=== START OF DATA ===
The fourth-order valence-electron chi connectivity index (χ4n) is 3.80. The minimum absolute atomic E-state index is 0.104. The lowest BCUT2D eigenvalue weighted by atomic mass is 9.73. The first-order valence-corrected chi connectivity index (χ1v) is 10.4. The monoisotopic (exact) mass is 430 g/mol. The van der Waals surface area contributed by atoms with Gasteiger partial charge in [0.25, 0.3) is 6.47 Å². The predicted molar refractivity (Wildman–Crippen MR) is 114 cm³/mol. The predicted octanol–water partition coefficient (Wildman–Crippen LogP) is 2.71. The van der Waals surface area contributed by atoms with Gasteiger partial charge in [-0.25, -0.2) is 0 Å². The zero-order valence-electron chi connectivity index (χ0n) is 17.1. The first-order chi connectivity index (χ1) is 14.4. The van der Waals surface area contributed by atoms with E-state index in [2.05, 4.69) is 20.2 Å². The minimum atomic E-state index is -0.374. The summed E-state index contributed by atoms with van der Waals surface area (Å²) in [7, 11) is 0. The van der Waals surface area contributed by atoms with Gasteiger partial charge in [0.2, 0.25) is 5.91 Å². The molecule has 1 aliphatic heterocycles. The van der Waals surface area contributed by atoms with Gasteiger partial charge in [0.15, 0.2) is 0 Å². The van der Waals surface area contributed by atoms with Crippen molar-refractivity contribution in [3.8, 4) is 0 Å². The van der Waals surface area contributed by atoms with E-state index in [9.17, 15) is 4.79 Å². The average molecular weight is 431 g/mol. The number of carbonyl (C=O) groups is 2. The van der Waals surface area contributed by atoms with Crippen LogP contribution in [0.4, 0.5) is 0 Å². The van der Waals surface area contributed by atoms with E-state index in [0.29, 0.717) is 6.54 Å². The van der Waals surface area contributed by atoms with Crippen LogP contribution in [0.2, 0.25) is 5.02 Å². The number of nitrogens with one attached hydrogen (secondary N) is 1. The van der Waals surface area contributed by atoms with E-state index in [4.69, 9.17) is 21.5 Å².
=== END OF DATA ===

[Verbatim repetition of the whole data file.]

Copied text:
The fourth-order valence-electron chi connectivity index (χ4n) is 3.80. The minimum absolute atomic E-state index is 0.104. The lowest BCUT2D eigenvalue weighted by atomic mass is 9.73. The first-order valence-corrected chi connectivity index (χ1v) is 10.4. The monoisotopic (exact) mass is 430 g/mol. The van der Waals surface area contributed by atoms with Gasteiger partial charge in [0.25, 0.3) is 6.47 Å². The predicted molar refractivity (Wildman–Crippen MR) is 114 cm³/mol. The predicted octanol–water partition coefficient (Wildman–Crippen LogP) is 2.71. The van der Waals surface area contributed by atoms with Gasteiger partial charge in [-0.25, -0.2) is 0 Å². The zero-order valence-electron chi connectivity index (χ0n) is 17.1. The first-order chi connectivity index (χ1) is 14.4. The van der Waals surface area contributed by atoms with E-state index in [2.05, 4.69) is 20.2 Å². The minimum atomic E-state index is -0.374. The summed E-state index contributed by atoms with van der Waals surface area (Å²) in [7, 11) is 0. The van der Waals surface area contributed by atoms with Gasteiger partial charge in [0.2, 0.25) is 5.91 Å². The molecule has 1 aliphatic heterocycles. The van der Waals surface area contributed by atoms with Gasteiger partial charge in [0.15, 0.2) is 0 Å². The van der Waals surface area contributed by atoms with Crippen molar-refractivity contribution in [3.8, 4) is 0 Å². The van der Waals surface area contributed by atoms with E-state index in [9.17, 15) is 4.79 Å². The average molecular weight is 431 g/mol. The number of carbonyl (C=O) groups is 2. The van der Waals surface area contributed by atoms with Crippen LogP contribution in [0.4, 0.5) is 0 Å². The van der Waals surface area contributed by atoms with E-state index in [0.29, 0.717) is 6.54 Å². The van der Waals surface area contributed by atoms with Crippen LogP contribution in [0.2, 0.25) is 5.02 Å². The number of nitrogens with one attached hydrogen (secondary N) is 1. The van der Waals surface area contributed by atoms with E-state index in [4.69, 9.17) is 21.5 Å².